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How do I pass a 2-part parameter from one PS script to another?

Alan Varga
Alan Varga asked
on
83 Views
Last Modified: 2017-03-30
Given that I have defined these variables in Switchboard-network adapters.ps1

[string] $PsFolder = "C:\Computer\Hardware\Network adapters"
[string] $ScriptToRun = "$PsFolder\EnableDisableNetworkAdapters.ps1"
[string] $ParmToUse = "-wired query"

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and my parameter declaration is at the top of EnableDisableNetworkAdapters.ps1

Param(
      [string] $wireless,
      [string] $wired,
      [switch] $help
      )

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why does this work from the console command line

&'C:\Computer\Hardware\Network adapters\EnableDisableNetworkAdapters.ps1' -wired query

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but neither of these work from within Switchboard-network adapters.ps1?

&"$ScriptToRun" "$ParmToUse"

&($ScriptToRun) ($ParmToUse)

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My error trapping in EnableDisableNetworkAdapters.ps1 produces

[-wired query] is an unrecognized parameter.

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Comment
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Commented:
The best solution in this case is probably to define the parameters to use as a hashtable, then "splat" (https://blogs.technet.microsoft.com/heyscriptingguy/2010/10/18/use-splatting-to-simplify-your-powershell-scripts/) the hashtable when calling the script:
[string] $PsFolder = "C:\Computer\Hardware\Network adapters"
[string] $ScriptToRun = "$PsFolder\EnableDisableNetworkAdapters.ps1"
[hashtable] $ParmToUse = @{'wired' = 'query'}

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& $ScriptToRun @ParmToUse

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Chris DentPowerShell Developer
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Commented:
You can pass positional parameters from an array as well. What you cannot do is load an array like this:
$ParmToUse = "-wired query"

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"-wired" is the name of the parameter, it cannot be passed like a string value. This string value ("-wired query") will be passed as an argument into the (positional) "wireless" parameter.

"wired" would have to be passed by name as it's the second parameter. Splatting is a good solution for this because you can dynamically build a list of parameters and arguments.
Chris DentPowerShell Developer
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Commented:
I see you also have a "help" parameter. I guess that's to get help for your script?

If that is so, you would be better developing some comment based help for your script (https://msdn.microsoft.com/en-us/powershell/reference/5.1/microsoft.powershell.core/about/about_comment_based_help). Get-Help (or "help" if you prefer) will read that.

PowerShell's help system is far more pervasive than in many / most other languages, it includes a good amount of self-documentation. Spinning your own formatted help is a waste of energy.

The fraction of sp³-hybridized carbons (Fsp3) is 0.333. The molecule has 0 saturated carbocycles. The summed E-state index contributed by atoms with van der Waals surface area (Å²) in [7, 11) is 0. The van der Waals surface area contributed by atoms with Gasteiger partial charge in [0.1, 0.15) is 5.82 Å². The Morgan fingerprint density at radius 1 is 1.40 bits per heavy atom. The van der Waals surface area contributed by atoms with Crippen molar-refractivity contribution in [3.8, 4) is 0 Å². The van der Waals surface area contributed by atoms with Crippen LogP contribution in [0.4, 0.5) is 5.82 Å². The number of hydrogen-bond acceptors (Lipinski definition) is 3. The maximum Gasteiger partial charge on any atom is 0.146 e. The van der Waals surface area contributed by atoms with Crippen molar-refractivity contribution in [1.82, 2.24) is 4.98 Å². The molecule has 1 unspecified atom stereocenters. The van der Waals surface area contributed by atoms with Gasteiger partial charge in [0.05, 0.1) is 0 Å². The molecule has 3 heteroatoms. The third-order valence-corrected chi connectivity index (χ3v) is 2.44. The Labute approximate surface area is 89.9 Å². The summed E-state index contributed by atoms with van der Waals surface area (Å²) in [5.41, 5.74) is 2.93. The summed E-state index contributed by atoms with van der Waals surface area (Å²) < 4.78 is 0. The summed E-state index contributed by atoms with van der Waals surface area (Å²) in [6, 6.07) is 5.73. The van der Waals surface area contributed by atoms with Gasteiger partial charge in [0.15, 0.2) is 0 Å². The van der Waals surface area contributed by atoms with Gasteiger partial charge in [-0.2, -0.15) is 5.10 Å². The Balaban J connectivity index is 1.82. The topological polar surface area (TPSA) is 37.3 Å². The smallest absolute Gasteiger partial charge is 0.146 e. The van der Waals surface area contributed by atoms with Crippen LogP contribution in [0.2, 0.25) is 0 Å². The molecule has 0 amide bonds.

Alan VargaAccess Developer

Author

Commented:
oBdA/Chris,

I understand now how splatting would work if I were hardcoding the values, as in line 3 of the first code snippet.  The next thing I need to do, based on an EE question Chris answered yesterday, is how do I put several parameters into an array and select one to assign to $ParmToUse?

I've attached my calling and target scripts so you can see where I'm going with this exercise.

Thanks for your ideas.
==========
Chris,

As to command-based help, it is impressive now that I have it working, but I must have read a dozen articles before figuring out why I was only getting a single line showing the syntax.  According to https://github.com/PowerShell/PSScriptAnalyzer/issues/500:

Incorrect placement of comment-based help keyword values.
e.g. The incorrect
.PARAMETER
<parameter_name>
vs. the correct
.PARAMETER <parameter_name>
The parsing logic should verify the syntax for each keyword.

I will be updating the few scripts I have so far and removing the GetHelp function found in another article.

Thanks for this tip!
Switchboard-network-adapters.txt
EnableDisableNetworkAdapters.txt
Chris DentPowerShell Developer
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Commented:
The help for individual parameters can be placed on top of the parameter (in the param block) in newer versions of PowerShell.

I prefer this approach and have used in my most recent work.
function test {
    # .SYNOPSIS
    #   This function has help
    # .DESCRIPTION
    #   Not much though.

    param(
        # This is the help text for param1.
        $param1,

        # This is the help text for param2.
        $param
    )
}

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Then Get-Help just works.
PS> get-help test -param param1

-param1 <Object>
    This is the help text for param1.

    Required?                    false
    Position?                    1
    Default value
    Accept pipeline input?       false
    Accept wildcard characters?  false

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PowerShell Developer
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Commented:
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Alan VargaAccess Developer

Author

Commented:
I am extremely satisfied with this solution.  It has been a great learning experience, as this subject area is new to me.  The Experts have come through once again!
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